Social Media Takes College Party to a Crazy New Level (VIDEO)

ram's pointe pool party coloradoMeeting a stranger online to go on a date has never really freaked me out, but meeting up with 4,000?! Yeah, that would be a problem. Thanks to what started out as an innocent-seeming Facebook ad, between 2,000 and 4,000 people ended up at a back-to-school party in an apartment complex close to Colorado State University on Saturday. No joke. In fact, the Denver Post ran a quote describing it as "a combination of Woodstock, Animal House, and Girls Gone Wild." Eeeeesh!

When the cops broke it up two hours in, four people, including two college football stars, were arrested, and several people were passed out and vomiting. Ambulance responders were overwhelmed with alcohol overdose cases. Gah!

Whoever had the brilliant idea to throw this party must have realized a Facebook ad differs from a regular Facebook event invite in that you reach, well, thousands of people. They obviously intended to lean on the social network to throw an out-of-control bash.

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This incident bears a striking resemblance to another involving a 16-year-old girl whose birthday party became a "legendary" event when she unintentionally invited, uh, everyone on Facebook (OMG, she's the real-life Katy Perry in the "Last Friday Night [TGIF]" video!). She reportedly forgot to set her invite to private. D'oh. Sure, she was careless, but you could also point the finger at Facebook for not ALWAYS defaulting to very tightly-controlled, private settings when it comes to event invites.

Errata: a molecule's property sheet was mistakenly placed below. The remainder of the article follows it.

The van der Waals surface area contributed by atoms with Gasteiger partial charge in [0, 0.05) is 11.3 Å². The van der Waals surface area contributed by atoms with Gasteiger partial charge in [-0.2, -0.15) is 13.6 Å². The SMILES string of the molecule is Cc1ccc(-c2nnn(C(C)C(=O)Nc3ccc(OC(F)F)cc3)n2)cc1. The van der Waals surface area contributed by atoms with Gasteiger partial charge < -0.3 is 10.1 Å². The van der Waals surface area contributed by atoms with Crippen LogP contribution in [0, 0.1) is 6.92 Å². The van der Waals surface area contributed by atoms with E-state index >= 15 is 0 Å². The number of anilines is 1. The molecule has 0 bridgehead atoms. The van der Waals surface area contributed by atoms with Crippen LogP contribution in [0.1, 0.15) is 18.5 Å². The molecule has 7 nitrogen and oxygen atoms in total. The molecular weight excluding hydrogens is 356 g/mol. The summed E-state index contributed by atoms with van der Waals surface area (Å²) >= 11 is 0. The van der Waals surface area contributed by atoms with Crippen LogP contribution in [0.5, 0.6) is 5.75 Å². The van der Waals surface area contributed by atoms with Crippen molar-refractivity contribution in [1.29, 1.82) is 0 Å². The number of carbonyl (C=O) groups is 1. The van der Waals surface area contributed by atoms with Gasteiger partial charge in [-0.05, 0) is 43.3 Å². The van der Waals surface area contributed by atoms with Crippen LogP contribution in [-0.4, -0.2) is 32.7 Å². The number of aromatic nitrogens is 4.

As for the massive college bash, maybe Facebook should have tighter controls on ads for uh, house parties. That aside, whoever put up the ad should be taken to task -- if not by local authorities for violating the city's laws on nuisance gatherings, then at least by the apartment complex.

Don't get me wrong ... Facebook and the web in its entirety can be an extremely valuable way to reach out to tons of people. Look how people use Twitter to share information about the natural disasters we experienced across the country last week. Or how the web has made philanthropy so accessible (think charitable birthday wishes on Facebook's "Causes" app).

But this incident certainly proves the power to reach the masses via social media can't really ever be taken lightly. It's gotta be used responsibly.

Here's some footage of the party, which is on YouTube, because some kids must still be super-proud of what they pulled off:

What do you make of this incident?

 

Image via YouTube

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